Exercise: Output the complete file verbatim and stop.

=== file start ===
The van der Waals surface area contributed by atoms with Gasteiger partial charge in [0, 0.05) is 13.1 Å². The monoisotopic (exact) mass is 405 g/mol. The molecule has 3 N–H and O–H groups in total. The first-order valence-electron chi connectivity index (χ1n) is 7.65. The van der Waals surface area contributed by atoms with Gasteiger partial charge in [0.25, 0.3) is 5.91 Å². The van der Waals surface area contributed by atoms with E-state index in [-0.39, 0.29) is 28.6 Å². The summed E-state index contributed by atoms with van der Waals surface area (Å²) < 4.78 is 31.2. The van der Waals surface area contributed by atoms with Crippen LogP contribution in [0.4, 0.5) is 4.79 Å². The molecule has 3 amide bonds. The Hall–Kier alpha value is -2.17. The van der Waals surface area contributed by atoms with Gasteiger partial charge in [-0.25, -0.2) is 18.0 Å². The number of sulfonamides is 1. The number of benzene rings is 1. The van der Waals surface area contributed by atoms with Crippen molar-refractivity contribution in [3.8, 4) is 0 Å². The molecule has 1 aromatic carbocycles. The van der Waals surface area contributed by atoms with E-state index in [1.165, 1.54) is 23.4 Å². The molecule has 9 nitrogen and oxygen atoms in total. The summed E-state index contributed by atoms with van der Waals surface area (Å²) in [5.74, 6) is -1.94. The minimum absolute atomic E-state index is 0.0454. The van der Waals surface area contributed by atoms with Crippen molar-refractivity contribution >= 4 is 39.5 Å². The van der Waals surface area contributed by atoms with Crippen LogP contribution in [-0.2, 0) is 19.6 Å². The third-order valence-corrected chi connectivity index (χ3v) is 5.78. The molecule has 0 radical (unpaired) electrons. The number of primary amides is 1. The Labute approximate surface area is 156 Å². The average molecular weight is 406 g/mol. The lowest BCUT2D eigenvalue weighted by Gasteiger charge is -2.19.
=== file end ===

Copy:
The van der Waals surface area contributed by atoms with Gasteiger partial charge in [0, 0.05) is 13.1 Å². The monoisotopic (exact) mass is 405 g/mol. The molecule has 3 N–H and O–H groups in total. The first-order valence-electron chi connectivity index (χ1n) is 7.65. The van der Waals surface area contributed by atoms with Gasteiger partial charge in [0.25, 0.3) is 5.91 Å². The van der Waals surface area contributed by atoms with E-state index in [-0.39, 0.29) is 28.6 Å². The summed E-state index contributed by atoms with van der Waals surface area (Å²) < 4.78 is 31.2. The van der Waals surface area contributed by atoms with Crippen LogP contribution in [0.4, 0.5) is 4.79 Å². The molecule has 3 amide bonds. The Hall–Kier alpha value is -2.17. The van der Waals surface area contributed by atoms with Gasteiger partial charge in [-0.25, -0.2) is 18.0 Å². The number of sulfonamides is 1. The number of benzene rings is 1. The van der Waals surface area contributed by atoms with Crippen molar-refractivity contribution in [3.8, 4) is 0 Å². The molecule has 1 aromatic carbocycles. The van der Waals surface area contributed by atoms with E-state index in [1.165, 1.54) is 23.4 Å². The molecule has 9 nitrogen and oxygen atoms in total. The summed E-state index contributed by atoms with van der Waals surface area (Å²) in [5.74, 6) is -1.94. The minimum absolute atomic E-state index is 0.0454. The van der Waals surface area contributed by atoms with Crippen molar-refractivity contribution >= 4 is 39.5 Å². The van der Waals surface area contributed by atoms with Crippen LogP contribution in [-0.2, 0) is 19.6 Å². The third-order valence-corrected chi connectivity index (χ3v) is 5.78. The molecule has 0 radical (unpaired) electrons. The number of primary amides is 1. The Labute approximate surface area is 156 Å². The average molecular weight is 406 g/mol. The lowest BCUT2D eigenvalue weighted by Gasteiger charge is -2.19.